Natalie Zimmelman, General manager AAT(SA): Plugging the skills gap


“We have identified a skills gap and we believe we can plug it,” says Natalie Zimmelman, general manager at AAT(SA), the Association of Accounting Technicians, South Africa, which operates from the offices of the South African Institute of Chartered Accountants (SAICA). AAT(SA) was formed in October 2008 after SAICA and the international professional body, AAT, realized their collaboration should stand on its own feet.

Zimmelman and her colleagues Wandile Yengwa (Development Manager) and Yuven Gounden (Communications) recently met CFO South Africa to elaborate on the role that AAT(SA) plays and aims to play in the country. AAT(SA) began facilitating training for employees of municipalities, but has now also started programs for other public sector workers. The private sector has been on Zimmelman's agenda, but is gaining focus. "We have two messages for CFOs," she says. "Almost all companies are complaining about the competency levels in their finance team, so train your existing staff and hire technically trained people. The training we provide is business driven. Our courses are not put together by education specialists who sit with their backs to the business world."

Zimmelman says vocational training in South Africa, mostly provided at Further Education and Training (FET) Colleges has traditionally been, for the most part, "unbelievably poor". SAICA has recently put a CFO in all fifty FET Colleges to support the efforts of the Department of Higher Education and Training's efforts in these colleges and to assist to get the business processes in order. AAT(SA) received funding from the Banking Sector Education and Training Authority (BANKSETA) to capacitate eight FET colleges. "Our country will fail if vocational training doesn't take off," says Zimmelman. She says it is crucial that young South Africans acquire skills through technical training. "Otherwise the only options are university or unemployment."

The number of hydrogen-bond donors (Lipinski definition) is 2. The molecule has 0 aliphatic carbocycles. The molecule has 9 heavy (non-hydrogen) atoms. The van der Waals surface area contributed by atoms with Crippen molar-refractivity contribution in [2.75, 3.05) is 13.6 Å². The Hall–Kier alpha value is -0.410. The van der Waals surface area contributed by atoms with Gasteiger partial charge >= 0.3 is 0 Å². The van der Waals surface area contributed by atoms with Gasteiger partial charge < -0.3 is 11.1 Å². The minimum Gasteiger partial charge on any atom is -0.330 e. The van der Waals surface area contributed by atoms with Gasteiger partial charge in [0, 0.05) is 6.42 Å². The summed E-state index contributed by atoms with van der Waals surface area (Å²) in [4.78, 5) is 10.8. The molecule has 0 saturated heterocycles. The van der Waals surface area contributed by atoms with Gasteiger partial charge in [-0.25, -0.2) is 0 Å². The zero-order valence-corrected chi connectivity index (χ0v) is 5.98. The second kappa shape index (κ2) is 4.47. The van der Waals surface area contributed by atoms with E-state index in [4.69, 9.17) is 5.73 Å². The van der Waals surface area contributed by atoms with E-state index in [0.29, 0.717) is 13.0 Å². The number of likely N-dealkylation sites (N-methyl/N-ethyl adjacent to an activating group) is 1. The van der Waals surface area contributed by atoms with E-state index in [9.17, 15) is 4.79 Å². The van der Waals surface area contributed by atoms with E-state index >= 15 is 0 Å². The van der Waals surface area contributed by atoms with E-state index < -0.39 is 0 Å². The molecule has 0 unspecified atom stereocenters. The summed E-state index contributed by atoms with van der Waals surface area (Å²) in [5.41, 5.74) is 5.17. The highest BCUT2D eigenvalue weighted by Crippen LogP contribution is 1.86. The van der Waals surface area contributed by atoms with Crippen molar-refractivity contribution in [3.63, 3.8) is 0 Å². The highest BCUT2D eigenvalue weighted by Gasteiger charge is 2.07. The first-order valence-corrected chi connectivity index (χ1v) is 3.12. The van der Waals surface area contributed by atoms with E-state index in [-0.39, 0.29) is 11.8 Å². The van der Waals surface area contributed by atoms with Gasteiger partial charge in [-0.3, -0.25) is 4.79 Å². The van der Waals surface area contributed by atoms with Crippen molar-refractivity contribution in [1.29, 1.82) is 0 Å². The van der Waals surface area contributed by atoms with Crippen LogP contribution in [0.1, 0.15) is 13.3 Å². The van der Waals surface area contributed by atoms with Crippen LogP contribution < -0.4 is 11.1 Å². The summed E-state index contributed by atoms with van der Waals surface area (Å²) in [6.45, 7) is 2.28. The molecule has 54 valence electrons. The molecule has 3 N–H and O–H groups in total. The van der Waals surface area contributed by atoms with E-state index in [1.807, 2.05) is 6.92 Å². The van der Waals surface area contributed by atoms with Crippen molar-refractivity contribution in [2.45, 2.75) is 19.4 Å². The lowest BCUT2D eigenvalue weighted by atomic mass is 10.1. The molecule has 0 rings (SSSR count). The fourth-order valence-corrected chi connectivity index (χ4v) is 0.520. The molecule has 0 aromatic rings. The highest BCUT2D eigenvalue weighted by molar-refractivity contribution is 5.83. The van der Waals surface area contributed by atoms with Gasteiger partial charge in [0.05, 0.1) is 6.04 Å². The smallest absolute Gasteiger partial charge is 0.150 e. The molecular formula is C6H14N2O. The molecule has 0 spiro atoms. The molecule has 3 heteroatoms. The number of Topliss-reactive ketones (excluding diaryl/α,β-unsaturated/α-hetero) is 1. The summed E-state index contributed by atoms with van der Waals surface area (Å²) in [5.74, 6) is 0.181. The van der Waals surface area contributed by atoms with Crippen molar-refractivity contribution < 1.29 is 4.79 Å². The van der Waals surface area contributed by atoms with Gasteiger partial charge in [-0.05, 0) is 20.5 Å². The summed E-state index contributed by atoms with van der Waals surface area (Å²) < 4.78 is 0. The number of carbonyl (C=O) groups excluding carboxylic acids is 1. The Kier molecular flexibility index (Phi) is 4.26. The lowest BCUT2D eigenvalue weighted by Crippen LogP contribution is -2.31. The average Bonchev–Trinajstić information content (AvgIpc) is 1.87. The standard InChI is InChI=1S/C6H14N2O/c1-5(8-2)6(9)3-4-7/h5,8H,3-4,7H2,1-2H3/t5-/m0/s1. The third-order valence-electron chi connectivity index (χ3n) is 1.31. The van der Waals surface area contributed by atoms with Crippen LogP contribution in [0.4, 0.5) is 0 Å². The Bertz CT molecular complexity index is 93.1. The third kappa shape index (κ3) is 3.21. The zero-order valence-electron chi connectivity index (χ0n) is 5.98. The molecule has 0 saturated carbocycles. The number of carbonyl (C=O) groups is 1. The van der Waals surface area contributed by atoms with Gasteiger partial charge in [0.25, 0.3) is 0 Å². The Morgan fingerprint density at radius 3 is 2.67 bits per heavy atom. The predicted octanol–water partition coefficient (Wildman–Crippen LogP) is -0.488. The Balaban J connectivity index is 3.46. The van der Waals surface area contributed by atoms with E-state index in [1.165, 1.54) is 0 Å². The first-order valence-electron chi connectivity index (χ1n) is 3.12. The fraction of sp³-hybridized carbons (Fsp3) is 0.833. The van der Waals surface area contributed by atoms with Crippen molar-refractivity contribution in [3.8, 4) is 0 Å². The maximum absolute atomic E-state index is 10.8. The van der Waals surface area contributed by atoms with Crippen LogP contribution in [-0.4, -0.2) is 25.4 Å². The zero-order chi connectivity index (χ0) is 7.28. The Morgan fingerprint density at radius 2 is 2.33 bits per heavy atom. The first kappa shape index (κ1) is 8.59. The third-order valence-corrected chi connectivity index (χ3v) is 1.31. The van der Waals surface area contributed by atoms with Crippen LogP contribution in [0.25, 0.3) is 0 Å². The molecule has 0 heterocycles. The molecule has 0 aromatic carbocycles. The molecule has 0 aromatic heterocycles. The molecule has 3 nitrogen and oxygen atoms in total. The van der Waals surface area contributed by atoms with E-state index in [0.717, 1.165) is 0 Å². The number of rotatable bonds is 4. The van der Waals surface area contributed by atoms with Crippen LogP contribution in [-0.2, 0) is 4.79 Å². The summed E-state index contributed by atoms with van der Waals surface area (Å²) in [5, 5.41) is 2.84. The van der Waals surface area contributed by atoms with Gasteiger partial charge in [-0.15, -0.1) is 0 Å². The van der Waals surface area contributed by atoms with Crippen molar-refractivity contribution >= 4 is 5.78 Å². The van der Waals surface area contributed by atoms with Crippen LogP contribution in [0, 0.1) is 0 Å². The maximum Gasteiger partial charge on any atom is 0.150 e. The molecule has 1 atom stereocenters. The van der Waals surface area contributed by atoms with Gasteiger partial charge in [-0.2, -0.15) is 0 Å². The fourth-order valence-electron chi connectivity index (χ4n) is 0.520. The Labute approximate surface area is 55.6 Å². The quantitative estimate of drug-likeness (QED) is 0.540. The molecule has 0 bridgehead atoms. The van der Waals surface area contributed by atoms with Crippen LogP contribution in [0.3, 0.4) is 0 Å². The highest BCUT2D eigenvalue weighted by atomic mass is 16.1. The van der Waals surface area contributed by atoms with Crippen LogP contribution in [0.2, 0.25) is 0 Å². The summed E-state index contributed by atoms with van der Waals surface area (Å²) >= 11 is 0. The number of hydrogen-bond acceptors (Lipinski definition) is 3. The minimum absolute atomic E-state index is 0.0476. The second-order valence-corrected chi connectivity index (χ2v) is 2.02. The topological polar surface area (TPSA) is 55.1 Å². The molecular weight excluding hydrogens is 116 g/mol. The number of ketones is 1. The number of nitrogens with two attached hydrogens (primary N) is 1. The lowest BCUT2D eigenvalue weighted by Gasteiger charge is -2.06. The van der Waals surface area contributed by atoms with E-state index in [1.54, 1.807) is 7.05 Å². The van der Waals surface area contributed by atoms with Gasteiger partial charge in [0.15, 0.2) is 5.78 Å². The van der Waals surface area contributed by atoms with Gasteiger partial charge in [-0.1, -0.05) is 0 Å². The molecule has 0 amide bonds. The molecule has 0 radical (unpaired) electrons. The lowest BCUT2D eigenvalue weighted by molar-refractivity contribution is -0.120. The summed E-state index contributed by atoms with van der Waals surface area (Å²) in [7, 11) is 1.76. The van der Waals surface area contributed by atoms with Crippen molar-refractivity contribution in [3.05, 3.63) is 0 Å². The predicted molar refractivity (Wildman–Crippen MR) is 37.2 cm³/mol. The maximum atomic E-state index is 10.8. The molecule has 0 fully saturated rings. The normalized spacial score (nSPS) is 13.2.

The lack of vocational training and the lack of a culture that appreciates technical skills are also affecting the private sector, says Zimmelman." CFOs are trying to recruit, but they can't. They are mostly recruiting people with degrees to become creditor clerks. CFOs themselves are sometimes doing the bank reconciliations, because they don't trust their own people to do it. CFOs are over-utilized and are failing to do their strategic job as a result. Our answer is: train your staff." AAT(SA) has developed very modern learnership programs designed to do exactly that and has accredited various organisations to facilitate these programs. "Most training providers do this in house - in the company, some do public lectures, others do distance learning."

It takes the private sector very long to acknowledge that technical training is the way forward, which sometimes frustrates Zimmelman. "Right now we are knocking on doors, but it goes slowly," she says. "We have been talking for two years to one of the large auditing firms and they have started now, but just with 12 people." In an earlier interview with CFO South Africa ("vocational training crucial for number crunchers") the enthusiastic Zimmelman sheds more light on AAT(SA)'s mission to train South Africa's finance professionals. It can be read here.

If you also would like to share your ideas with the CFO community, you want to be part of the leading CFO South Africa Community or you want to know more about hosting a CFO South Africa event, you are most welcome to get in touch with CFO SA. Please contact Jurriën Morsch at [email protected]

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